Deploying paired devices can get complex and expensive. From central units, remote controls and peripherals, field pairing needs specialized installers to make sure it goes right. Once it’s installed, look out for extra costs incurred through logistics or further installations and upgrades. It’s a lot of overhead to stomach, but it’ll cost your reputation if it goes awry.

The right partner with state-of-the-art mechanisms can simplify pairing in the field with keys that can be regularly renewed easily at will through secure elements that incorporate higher cryptography—and for under a dollar each part with the option of personalization services in our secure logistics facilities able to register each part produced into your database in real time.

Connect devices to the right remote servers
Much like with offline local network standards, deploying connected devices can incur complexity and expense as well. Central units, remote controls, peripherals and remote servers all need to be paired together at some point. Along with costly field pairings and installers, device deployments can be stringent and expensive in the factory if bundles need to be pre-programmed and pre-packed together. They’ll also need to consistently be monitored because security is weak if secret pairing keys are never renewed during the life of a product.

Connectivity to the Internet also brings exposure to these devices and requires truly end-to-end security from the device itself to the server it is connecting to.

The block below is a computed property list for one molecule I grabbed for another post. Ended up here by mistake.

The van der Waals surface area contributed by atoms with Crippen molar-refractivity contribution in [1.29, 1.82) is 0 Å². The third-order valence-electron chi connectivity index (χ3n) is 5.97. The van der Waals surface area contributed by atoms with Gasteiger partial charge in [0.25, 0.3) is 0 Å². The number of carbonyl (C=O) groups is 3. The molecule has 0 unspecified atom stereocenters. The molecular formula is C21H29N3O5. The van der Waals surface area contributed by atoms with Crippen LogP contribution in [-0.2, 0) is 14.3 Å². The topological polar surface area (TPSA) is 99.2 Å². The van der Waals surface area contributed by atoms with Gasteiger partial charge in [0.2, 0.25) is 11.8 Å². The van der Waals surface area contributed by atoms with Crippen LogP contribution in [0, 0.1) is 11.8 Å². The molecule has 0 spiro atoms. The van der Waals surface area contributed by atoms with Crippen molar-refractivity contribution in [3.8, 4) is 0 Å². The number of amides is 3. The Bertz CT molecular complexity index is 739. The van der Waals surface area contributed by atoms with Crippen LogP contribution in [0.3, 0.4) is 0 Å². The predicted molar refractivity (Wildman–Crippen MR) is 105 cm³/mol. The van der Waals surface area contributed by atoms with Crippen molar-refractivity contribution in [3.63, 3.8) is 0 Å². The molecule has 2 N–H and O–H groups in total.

Similar state-of-the-art mechanisms make field pairing easy and can also be regularly renewed without always having to go back into the field to do it. Again, make sure to use personalization and security component bundles with a dollar or two and secure elements with enhanced cryptography. Each secure element manufactured in our personalization facility comes with a customizable unique ID, unique keys and certificates signed by Avnet or partner Certification Authorities which we can whitelist in the file format of your choice so as to ease their provisioning on any system, private or public cloud.

Navigate these use cases with the right team
All of these use cases point to the necessity for a solid team to help you deploy IoT. Whether you decide to build infrastructure via an internal team or buy it through the right strategic partner, ensuring you have a point person guiding your IoT project through each development phase is crucial to success in deployment and beyond.

Guillaume Crinon is the Global IoT Strategy Manager at Avnet, responsible for security and connectivity solutions. He has more than 20 years of experience in the semiconductor industry, mostly in radio-frequency circuit design, but also has extensive experience in metering, building/home automation and security systems. He joined Avnet in 2011. Guillaume graduated from SUPELEC in Paris (MSc in EE) and has co-authored 12 international patents in wireless systems, IC architectures and design to date.

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5 (nearly) universal IoT security problems